Promises and Conventions – An Approach to Pre-Play Agreements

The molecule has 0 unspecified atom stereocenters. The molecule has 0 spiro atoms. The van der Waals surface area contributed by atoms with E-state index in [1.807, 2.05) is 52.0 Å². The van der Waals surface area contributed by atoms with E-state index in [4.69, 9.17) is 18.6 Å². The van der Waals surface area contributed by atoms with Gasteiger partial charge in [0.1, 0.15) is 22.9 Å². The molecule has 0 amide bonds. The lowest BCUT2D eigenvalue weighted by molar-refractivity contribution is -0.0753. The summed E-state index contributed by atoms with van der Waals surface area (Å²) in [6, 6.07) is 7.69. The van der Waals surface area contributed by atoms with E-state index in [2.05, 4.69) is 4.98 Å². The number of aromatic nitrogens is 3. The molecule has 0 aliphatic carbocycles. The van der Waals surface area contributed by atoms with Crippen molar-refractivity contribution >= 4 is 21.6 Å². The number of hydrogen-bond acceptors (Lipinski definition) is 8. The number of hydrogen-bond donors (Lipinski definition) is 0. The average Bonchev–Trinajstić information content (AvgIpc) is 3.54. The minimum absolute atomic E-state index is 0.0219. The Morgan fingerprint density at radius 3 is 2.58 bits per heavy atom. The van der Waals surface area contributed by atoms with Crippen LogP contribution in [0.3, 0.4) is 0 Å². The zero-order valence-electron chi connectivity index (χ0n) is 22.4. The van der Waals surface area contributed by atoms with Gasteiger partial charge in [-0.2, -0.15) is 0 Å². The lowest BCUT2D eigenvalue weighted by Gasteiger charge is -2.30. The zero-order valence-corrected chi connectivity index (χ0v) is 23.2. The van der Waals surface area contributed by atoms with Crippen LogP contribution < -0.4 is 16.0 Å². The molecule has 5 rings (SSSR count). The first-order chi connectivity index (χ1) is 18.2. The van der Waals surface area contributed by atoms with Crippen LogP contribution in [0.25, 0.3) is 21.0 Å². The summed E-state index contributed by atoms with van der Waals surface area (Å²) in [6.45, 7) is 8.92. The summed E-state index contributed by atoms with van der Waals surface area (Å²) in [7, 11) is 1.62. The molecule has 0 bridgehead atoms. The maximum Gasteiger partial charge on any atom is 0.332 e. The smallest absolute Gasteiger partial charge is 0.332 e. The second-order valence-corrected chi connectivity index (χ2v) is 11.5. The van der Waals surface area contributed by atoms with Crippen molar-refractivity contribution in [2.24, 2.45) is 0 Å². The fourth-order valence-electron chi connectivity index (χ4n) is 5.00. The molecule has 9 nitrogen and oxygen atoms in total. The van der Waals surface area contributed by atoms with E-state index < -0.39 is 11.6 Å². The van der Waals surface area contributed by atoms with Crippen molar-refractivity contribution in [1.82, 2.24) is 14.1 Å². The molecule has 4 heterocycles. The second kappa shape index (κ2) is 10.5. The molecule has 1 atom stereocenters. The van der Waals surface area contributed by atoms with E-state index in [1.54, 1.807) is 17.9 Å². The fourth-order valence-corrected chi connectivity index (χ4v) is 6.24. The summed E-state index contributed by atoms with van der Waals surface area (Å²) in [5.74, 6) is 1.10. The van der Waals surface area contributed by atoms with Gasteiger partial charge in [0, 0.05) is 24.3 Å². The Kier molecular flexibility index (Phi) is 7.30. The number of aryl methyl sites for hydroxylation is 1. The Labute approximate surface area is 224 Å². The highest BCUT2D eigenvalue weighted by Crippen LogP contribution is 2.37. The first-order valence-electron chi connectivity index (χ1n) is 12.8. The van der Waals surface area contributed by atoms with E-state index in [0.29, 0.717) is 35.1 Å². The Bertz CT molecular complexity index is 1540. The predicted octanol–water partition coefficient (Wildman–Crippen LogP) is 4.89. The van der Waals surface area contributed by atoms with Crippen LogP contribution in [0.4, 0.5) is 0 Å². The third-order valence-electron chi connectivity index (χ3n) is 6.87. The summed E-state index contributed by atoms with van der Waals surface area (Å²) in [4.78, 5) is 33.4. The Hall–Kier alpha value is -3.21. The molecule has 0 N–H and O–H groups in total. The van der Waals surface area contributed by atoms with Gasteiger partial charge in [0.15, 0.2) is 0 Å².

I analyze how informal agreements can be sustained by moral emotions with regard to a large class of two-player games. Specifically, I assume that people feel guilty if they breach an agreement and that the guilt increases according to the degree of the harm inflicted on the other. A central insight is that it is easier to sustain efficient informal agreements if actions are strategic complements than if they are strategic substitutes. I complement this general insight by studying two specific cases where negotiators face uncertainty about the breach of the agreement. I show that while the optimal agreement in a game with strategic substitutes must compromise on surplus-maximization and efficiency, the optimal agreement in a game with sufficiently strong strategic complements tends to maximize both the surplus and the probability of compliance especially if the game is symmetric.
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